How incredibly true is this in our own lives? It seems that when life becomes the loudest, we forget that God is reaching for us in a still, small whisper. It beckons us, yet somehow we assume it is just another part of the noise of life, deserving no more attention than the clamor around us.
How often do I put on music, a video or sit at the computer when I have a moment to myself, foolishly believing that it will provide the peace I am longing for? It may indeed be quieter than the noise from which I have temporarily obtained a reprieve, but in truth I am just replacing noise with more noise.
During Advent, listening for that small whisper of God becomes even more urgent as He calls me on towards the birth of His Son. How will I ever hear it if I don't remove the noise altogether?
Lord, help me to stop - to truly stop - and take the time to listen to You guiding me to the foot of the manger. May my sacrifice of quiet time for You (and for many of us it can truly be a sacrifice) be the gateway to the stable door where I meet You face to face on Christmas Day!
"Father, am I…nothing?" The question seems to hang in the air during and after it is asked by the character Bernadette Suberouis in the movie Bernadette by Navis Pictures to her priest.
"As we look up to our God we are nothing, but as God looks down on us, we are everything." His response strikes an immediate chord in the viewer for good reason.
Despite a distinct history of man turning his back on his Creator, God's ocean of love prompted an overflow of mercy to flow into a plan of salvation that could have never been dreamt up by the brightest earthly scholar. Man, staring up into the heavens, is nothing more than a speck in God's eye, and yet from God's heavenly viewpoint he has incredible meaning. So much meaning, in fact, that God, in His unfathomable mercy, created a woman conceived without sin to be the vessel that would someday contain God Himself. Enter into history: the Immaculate Conception.
Such a misunderstood feast, since many often understand this to be a feast celebrating the conception of the Savior, but its importance cannot be understated. It seems that we do often manage to take a moment to contemplate the mystery of how God entered this world, but sometimes I think that it would do our souls good to dig deeper into His immense plan of salvation. And I do mean the word immense. His plan is not only immense in the coverage of time. It is immense in every way possible: time, breadth, wisdom, power, the fullness of all mental, physical, and spiritual aspects, etc. It is as if salvation is one giant tesseract on every plane, raised to the infinity power! Pretty mind-boggling, isn't it?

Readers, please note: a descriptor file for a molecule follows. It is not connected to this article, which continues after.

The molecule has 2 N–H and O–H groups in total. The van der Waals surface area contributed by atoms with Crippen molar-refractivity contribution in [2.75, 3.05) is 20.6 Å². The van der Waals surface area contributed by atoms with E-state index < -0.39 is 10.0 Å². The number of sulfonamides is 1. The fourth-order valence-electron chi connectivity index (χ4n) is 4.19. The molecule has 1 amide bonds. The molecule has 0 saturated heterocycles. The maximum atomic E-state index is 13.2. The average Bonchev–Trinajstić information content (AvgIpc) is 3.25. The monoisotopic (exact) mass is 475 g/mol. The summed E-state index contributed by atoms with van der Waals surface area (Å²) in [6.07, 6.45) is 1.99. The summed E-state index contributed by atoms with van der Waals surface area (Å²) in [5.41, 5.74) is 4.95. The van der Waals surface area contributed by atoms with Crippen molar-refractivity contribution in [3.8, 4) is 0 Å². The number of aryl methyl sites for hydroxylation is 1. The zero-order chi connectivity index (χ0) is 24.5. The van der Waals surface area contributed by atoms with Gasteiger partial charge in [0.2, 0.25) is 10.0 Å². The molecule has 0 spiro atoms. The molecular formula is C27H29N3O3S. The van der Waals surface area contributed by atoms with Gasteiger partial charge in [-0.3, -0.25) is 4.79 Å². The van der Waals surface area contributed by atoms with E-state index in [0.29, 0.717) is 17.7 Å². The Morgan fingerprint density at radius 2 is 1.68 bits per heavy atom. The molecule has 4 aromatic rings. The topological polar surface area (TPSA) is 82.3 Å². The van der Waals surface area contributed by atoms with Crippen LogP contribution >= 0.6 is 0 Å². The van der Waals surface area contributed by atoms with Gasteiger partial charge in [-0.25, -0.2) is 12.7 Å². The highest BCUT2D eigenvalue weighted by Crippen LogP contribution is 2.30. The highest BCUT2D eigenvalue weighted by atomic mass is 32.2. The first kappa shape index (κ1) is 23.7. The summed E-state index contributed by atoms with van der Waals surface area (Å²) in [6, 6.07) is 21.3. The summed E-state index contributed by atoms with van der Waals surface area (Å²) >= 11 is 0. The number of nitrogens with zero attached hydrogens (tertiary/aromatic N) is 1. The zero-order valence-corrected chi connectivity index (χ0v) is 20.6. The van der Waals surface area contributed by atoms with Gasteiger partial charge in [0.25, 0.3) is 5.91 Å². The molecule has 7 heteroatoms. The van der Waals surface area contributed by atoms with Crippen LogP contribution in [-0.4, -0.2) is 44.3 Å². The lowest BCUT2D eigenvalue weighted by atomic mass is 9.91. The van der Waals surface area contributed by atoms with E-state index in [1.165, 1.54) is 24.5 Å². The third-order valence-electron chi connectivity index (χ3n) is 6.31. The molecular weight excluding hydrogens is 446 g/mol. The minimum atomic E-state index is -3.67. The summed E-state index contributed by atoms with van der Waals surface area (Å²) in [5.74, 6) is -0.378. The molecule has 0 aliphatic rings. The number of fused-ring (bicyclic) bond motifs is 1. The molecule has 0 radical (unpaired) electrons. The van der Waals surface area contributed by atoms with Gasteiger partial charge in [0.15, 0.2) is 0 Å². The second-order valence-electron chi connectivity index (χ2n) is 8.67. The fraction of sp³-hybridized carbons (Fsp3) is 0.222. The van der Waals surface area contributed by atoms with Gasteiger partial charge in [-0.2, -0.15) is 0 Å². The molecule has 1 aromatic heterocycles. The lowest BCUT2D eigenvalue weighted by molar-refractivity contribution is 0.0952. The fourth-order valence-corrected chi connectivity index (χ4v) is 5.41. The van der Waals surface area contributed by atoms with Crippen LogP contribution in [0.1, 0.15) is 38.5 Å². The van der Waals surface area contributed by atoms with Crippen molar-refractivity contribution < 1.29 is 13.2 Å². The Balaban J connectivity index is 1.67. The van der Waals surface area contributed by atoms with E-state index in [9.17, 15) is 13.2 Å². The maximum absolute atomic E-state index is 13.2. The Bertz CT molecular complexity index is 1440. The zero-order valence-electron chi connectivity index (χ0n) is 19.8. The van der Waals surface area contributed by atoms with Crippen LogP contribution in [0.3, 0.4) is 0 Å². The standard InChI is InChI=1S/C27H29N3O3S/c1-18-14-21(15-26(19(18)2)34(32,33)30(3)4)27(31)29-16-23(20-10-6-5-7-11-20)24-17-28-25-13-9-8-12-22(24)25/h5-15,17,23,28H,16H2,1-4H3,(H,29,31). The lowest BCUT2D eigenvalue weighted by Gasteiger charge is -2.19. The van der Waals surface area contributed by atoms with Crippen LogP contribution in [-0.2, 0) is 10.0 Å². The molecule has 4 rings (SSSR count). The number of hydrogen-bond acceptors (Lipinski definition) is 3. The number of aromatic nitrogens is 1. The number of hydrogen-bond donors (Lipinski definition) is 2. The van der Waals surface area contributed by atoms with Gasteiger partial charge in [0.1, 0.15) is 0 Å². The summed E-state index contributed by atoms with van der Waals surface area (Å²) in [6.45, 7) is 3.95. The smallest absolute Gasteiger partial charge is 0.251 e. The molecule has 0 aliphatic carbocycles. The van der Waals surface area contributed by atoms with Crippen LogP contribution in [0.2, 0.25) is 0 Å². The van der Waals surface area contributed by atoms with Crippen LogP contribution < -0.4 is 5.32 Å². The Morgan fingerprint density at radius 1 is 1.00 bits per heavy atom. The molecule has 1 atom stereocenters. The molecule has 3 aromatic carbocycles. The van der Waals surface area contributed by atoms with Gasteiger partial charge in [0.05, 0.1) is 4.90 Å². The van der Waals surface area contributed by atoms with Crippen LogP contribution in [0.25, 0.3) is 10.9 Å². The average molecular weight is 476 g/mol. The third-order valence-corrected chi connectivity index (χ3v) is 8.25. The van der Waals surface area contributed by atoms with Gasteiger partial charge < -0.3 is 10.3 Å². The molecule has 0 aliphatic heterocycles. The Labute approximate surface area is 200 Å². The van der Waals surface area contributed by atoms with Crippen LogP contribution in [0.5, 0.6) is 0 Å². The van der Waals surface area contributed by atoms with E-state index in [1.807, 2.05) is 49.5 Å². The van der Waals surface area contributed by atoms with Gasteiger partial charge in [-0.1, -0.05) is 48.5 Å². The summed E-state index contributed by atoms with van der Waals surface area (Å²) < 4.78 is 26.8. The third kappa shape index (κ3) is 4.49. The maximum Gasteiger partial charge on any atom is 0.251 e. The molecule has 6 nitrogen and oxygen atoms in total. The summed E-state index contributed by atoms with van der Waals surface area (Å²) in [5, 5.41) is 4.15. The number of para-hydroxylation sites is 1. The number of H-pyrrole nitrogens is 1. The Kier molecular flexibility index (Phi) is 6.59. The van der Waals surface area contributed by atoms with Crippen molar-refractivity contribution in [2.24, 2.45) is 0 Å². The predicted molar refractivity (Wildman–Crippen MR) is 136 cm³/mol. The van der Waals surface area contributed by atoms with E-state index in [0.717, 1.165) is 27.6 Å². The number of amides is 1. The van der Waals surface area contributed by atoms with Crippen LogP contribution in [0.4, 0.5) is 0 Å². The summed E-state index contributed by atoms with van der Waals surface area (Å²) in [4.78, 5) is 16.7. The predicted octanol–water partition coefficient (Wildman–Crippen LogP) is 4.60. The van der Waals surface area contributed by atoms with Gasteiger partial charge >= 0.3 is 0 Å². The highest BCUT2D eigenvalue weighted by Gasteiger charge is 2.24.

The more I read about it, the more awestruck I find myself. And, the more it makes perfect sense that God would choose the Immaculate Conception and Our Beautiful Lady to bring about His plan to fruition.
When I look to You, Lord, I feel I am nothing. Thank You for seeing me as 'everything'!
Below is a link to the trailer for the movie Bernadette. Directed by Jim Morlino, it is a production made up of child actors and actresses with little to no acting experience. My family was so impressed that we were thrilled to help out when our parish was blessed to host a screening of his next movie, The War of the Vendee. It was incredibly awesome!!
Our kids absolutely LOVE these videos. Please check out Navis Pictures using the button below, and then take a look at the trailer. There are many other shorts and cute Catholic films from Navis Pictures on Youtube that you can access as well. They are definitely worth seeing, and your kids will love them!!
Make straight the way
Six jaws dropped. The same number of pairs of eyes stared in shock. Stunned at the sight before us, thoughts went back to our expedition through the woods the week before to find the perfect tree, traipsing through the brush, fallen needles like a blanket beneath our boots. Now, that blanket of needles lay on our living room carpet, piled in uneven mounds underneath a bare, vertical skeleton.
This was our story last year, describing the morning we had woken up to find that our beautiful Christmas tree had lost all of its needles only a week after its arrival. Apparently our Canaan Fir had turned out to be a Norway Spruce, a variety known to lose its needles quickly when indoors. Well, it was a lesson learned the hard way, but it was certainly well-learned.
The other day, as I was sweeping up the dead needles that remained after our tree setup this year (which is, by the way, an ACTUAL Canaan Fir), I remembered that morning and my thoughts turned to Advent. Have I been doing a good job sweeping away the dead things that have been getting in the way on my path to Christ? I am supposed to be responding to the heralded cry by St. John the Baptist - "Make straight the way of the Lord!" But, with all of the hubbub, have I really focused on removing the dead branches in the way? Or have I let boulders or protruding brush impede my ability to make the way straight?
I knew the answer: of course I have. For a moment, I felt like one of the Magi who may have had a momentary lapse of judgement in deciding whether or not to return to Herod with news of the birth of the Savior. In truth, and to the great credit of the Magi, there most likely was never a lapse of judgement. Thank goodness I was not a crown-bearing royal at such a pivotal point in history!